Santeria : Faith in suburban Houston
Disciples fill a suburban Houston home for a day of worship as chanting emanates from a sheet-curtained side room in which she divines the future and enacts other secret rituals. Perry, a priestess, feels a deep spiritual connection to a saint-like “patron” called Ogun and predicts events channeling other spirits using sacred seashells.
Her faith is called Santeria or Regla de Osha/IFA, a religion grounded in African beliefs that were transported to the New World aboard slave ships and melded with Christian beliefs in Cuba. By at least one survey now a decade old, there were about 22,000 register active Santeria practitioners in the United States.
Perry estimates the greater Houston area is home to thousands of Santeria believers, although the community here is small compared to those in New York or Miami.
Normally, Perry, 44, embraces the roles of educator and publicist for the religion, putting her among a generation of religious leaders moving Santeria out of the shadows and onto the Internet. While many believers, troubled by the sensational depiction of Santeria in print and film, eschew publicity, Perry speaks to college classes and media.
“We believe in one god and his emissaries,” she said, likening the nature-based deities to Catholic saints, with which they sometimes are associated. “The orishas are our saints. We talk to them for earthly matters, to get spiritual fulfillment. When they come on a person, on their priest, he channels their energy. It’s not the zombie-walking, buck-eyed trance of Hollywood movies … It’s very much like what you’d see in a charismatic church.”
Just ‘normal’ people
While the Afro-Cuban religion transformed her life, Perry knows all too well that it is often wildly misunderstood. Once, she was confronted by a group of tattooed men while pumping gas at a Houston service station.
“Yo mami,” she remembers one saying. “You’re Santeria. Give me protection.” The menace was unmistakable.
The men, she knew, had recognized her colorful religious jewelry and likely had seen a popular online Spanish video in which a Santeria priest’s spell enables border-crossing outlaws to vanish as agents move in for the nab. Perry, an international health worker with a doctorate, played dumb. In feigned broken English, she told the men they were mistaken, explaining that her bracelets were souvenirs of an African trip.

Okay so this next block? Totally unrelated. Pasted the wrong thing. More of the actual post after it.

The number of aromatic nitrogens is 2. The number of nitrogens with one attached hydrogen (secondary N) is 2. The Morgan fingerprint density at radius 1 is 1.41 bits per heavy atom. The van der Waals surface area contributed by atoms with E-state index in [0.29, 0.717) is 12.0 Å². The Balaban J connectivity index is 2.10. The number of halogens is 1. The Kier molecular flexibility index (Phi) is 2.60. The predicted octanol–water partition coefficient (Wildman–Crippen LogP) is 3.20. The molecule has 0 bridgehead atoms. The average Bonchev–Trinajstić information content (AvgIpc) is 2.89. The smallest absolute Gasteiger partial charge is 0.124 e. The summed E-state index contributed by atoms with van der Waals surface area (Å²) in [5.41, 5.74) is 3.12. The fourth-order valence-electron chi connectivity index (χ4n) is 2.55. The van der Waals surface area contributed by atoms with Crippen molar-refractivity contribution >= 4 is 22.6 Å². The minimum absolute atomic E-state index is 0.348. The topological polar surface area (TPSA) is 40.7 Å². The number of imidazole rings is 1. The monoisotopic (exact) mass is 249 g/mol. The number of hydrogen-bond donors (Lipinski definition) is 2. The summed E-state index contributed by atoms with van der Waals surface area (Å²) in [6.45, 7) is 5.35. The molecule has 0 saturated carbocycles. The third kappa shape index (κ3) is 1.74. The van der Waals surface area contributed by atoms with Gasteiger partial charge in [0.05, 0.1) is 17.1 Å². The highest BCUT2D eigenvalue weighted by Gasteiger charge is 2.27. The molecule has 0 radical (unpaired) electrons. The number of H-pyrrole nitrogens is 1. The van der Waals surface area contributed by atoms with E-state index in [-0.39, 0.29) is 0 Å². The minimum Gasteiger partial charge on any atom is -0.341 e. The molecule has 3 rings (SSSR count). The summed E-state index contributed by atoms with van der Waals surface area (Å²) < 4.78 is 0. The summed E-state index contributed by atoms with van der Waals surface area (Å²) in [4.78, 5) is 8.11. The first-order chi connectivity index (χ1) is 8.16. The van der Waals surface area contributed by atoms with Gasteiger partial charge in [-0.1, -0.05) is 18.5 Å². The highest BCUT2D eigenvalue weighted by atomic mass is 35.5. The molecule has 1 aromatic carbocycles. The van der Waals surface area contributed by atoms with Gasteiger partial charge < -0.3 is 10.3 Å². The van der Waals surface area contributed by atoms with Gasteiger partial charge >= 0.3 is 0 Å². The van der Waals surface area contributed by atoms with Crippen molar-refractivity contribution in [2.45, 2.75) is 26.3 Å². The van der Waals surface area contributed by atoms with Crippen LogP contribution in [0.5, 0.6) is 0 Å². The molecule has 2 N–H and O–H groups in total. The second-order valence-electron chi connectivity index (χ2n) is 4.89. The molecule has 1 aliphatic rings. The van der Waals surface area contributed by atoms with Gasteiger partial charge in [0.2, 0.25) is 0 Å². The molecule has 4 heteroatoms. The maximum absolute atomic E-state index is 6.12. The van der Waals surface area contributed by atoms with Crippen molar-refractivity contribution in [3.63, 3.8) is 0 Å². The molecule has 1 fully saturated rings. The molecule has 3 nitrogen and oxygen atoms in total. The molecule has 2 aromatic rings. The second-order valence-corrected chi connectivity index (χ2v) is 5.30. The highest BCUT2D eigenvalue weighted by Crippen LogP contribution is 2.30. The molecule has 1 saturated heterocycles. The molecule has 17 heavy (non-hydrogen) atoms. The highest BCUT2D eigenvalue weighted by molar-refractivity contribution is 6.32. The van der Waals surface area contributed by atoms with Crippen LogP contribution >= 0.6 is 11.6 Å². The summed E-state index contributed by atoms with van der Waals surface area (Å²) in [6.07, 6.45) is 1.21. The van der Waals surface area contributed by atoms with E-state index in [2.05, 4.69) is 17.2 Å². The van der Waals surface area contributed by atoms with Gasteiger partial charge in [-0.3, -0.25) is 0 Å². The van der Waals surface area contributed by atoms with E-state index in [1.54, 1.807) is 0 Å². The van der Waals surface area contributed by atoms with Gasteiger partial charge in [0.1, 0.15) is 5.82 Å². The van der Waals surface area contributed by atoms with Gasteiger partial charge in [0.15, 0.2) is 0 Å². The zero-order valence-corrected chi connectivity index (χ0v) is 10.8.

To Perry’s relief, the men, thwarted in coercing magical protection, let the matter drop.
“We have attorneys, a school administrator, a writer, teachers, firemen, bakers, construction workers, computer workers and college students,” she said of temple members. “We have African-Americans, Latinos and a lot of whites. We’re just normal taxpaying people struggling with our problems like everyone else. We’re not into hocus-pocus, not boiling frogs or horse paws in the back yard. It simply doesn’t go like that.”
Grounded in the beliefs of Yoruban-speaking cultures centered in the West African nations of Nigeria and Benin, Santeria shares some characteristics with Haitian Vodou and Brazilian Condomble. Santeria blossomed in Cuba in the 19th century as that Spanish island became a center for the brutal sugar trade.
Between 1512 and 1761, about 60,000 slaves were brought to Cuba. By 1838, the slave population had grown to about 400,000. Key to the growth of Santeria, many scholars believe, was the creation of cabildos, slave societies sanctioned by the Catholic Church to encourage Christianity in society’s lowest ranks.
What happened through the melding of African and Catholic beliefs, said University of Houston anthropologist Keith McNeal, was that African deities took on the public identity of Catholic saints, in part because slaves sought to disguise those beliefs from whites. Santeria, McNeal said, also incorporated aspects of other religions, both in Africa and in the New World.
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